Asterix and the Goths (Asterix #3) ★★★★☆

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Title: Asterix and the Goths
Series: Asterix #3
Authors: Goscinny & Uderzo
Translators: Bell & Hockridge
Rating: 4 of 5 Stars
Genre: Comics
Pages: 51
Words: 3K



Synopsis:

From Wikipedia.org

Asterix and Obelix, nervous about Getafix traveling alone to the annual druids’ conference in the Forest of the Carnutes, accompany him on his journey and remain outside the forest during the conference. Meanwhile, on the Roman Empire’s border, two legionaries are captured by a band of Goths (Tartaric, Esoteric, Atmospheric, Prehistoric, and Choleric), intending to kidnap the Druid of the Year and use his skills to conquer Gaul and Rome.[3]

En route to the Forest, Asterix, Obelix, and Getafix meet another druid, Valueaddedtax, who uses his magical powers to convince the Romans to let them pass. At the edge of the Forest of the Carnutes, Getafix and his friend leave Asterix and Obelix for the druid’s conference. Unaware that the Goth band is hiding nearby, the druids enter their inventions in a contest, in which Getafix wins the “Golden Menhir” prize with his potion, which gives superhuman strength. As he leaves his colleagues, the Goths take him prisoner. Asterix and Obelix, fearing for their friend’s safety after they do not see him leave the Forest, enter the woods and find a Visigoth helmet (actually a pickelhaube like those worn by Germans during the first years of World War I). They instantly set out towards the east (thoroughly confusing Obelix) to rescue Getafix.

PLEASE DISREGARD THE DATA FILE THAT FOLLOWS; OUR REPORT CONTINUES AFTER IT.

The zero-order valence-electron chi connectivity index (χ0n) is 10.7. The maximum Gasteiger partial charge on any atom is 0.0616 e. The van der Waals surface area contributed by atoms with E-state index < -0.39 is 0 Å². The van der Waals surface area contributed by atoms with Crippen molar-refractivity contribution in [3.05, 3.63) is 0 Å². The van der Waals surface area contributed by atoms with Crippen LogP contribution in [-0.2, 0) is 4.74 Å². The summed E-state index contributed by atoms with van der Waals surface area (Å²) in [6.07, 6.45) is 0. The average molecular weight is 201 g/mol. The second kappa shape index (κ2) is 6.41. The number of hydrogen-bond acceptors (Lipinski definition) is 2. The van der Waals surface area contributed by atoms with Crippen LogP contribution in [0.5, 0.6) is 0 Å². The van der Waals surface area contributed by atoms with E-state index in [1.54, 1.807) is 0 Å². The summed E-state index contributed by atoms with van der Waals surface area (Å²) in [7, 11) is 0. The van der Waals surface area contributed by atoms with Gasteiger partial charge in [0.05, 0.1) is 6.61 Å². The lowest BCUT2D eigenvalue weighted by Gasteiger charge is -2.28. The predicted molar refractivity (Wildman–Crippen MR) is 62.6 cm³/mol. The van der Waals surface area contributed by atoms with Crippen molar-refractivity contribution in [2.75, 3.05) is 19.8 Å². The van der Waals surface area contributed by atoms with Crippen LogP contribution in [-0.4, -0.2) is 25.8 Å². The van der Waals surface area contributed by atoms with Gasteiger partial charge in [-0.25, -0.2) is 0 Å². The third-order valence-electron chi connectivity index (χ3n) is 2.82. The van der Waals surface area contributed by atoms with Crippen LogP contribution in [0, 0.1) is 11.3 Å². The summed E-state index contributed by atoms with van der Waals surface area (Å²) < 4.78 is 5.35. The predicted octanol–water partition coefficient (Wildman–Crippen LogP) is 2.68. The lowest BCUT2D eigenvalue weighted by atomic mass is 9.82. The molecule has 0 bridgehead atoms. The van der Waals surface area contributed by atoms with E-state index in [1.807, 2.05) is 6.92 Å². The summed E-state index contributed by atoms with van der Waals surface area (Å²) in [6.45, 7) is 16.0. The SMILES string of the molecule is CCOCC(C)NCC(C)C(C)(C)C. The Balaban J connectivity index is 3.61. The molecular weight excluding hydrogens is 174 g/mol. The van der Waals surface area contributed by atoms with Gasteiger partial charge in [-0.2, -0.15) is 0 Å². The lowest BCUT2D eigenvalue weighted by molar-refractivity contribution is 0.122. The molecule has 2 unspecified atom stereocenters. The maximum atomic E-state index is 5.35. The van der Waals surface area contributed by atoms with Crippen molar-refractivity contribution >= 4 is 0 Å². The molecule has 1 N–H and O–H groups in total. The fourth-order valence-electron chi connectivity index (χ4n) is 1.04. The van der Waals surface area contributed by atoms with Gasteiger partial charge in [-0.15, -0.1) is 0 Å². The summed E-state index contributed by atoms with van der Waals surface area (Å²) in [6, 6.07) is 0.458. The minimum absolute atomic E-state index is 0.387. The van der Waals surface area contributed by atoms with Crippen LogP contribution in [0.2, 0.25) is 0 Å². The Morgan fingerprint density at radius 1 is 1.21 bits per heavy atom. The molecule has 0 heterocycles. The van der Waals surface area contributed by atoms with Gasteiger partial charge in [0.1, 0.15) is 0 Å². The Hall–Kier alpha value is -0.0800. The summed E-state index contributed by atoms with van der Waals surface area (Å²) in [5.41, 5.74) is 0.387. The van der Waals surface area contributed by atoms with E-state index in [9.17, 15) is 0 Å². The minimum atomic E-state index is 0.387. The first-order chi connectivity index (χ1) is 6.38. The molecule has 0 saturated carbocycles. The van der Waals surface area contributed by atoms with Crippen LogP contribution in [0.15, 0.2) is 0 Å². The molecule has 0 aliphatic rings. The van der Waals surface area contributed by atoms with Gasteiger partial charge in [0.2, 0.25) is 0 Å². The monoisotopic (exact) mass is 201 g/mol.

Unfortunately, they run into another Roman patrol, which spots the helmet Asterix is carrying and mistakes them for Goths (who are wanted for assaulting Roman border guards). Obelix and Asterix easily defeat the Romans, but the Roman general is informed of the incident and sends out pictures of Asterix and Obelix with a reward for their capture.

Asterix has the bright idea of disguising himself and Obelix as Romans and ambush two legionaries, stealing their armor and weapons and leaving them tied up and gagged. Two other legionaries, searching for the Goths, come across our heroes, in which Obelix’s laughter at what they should say if they meet other Romans almost blows his and Asterix’s cover. Soon after, the two legionaries spot the two tied-up Romans and mistake them for Asterix and Obelix, “a fat one and a little one”. Thinking another Legionary captured them and has gone for reinforcements, they decide to take the reward, and take the prisoners to the general’s tent. When the captives are ungagged, however, the full story comes out, and the Romans promptly begin capturing each other left and right, believing each other to be Goths, much to the disappointment of the General. Asterix and Obelix, back in Gaulish clothing, are completely untouched, along with the Goths, who approach the border.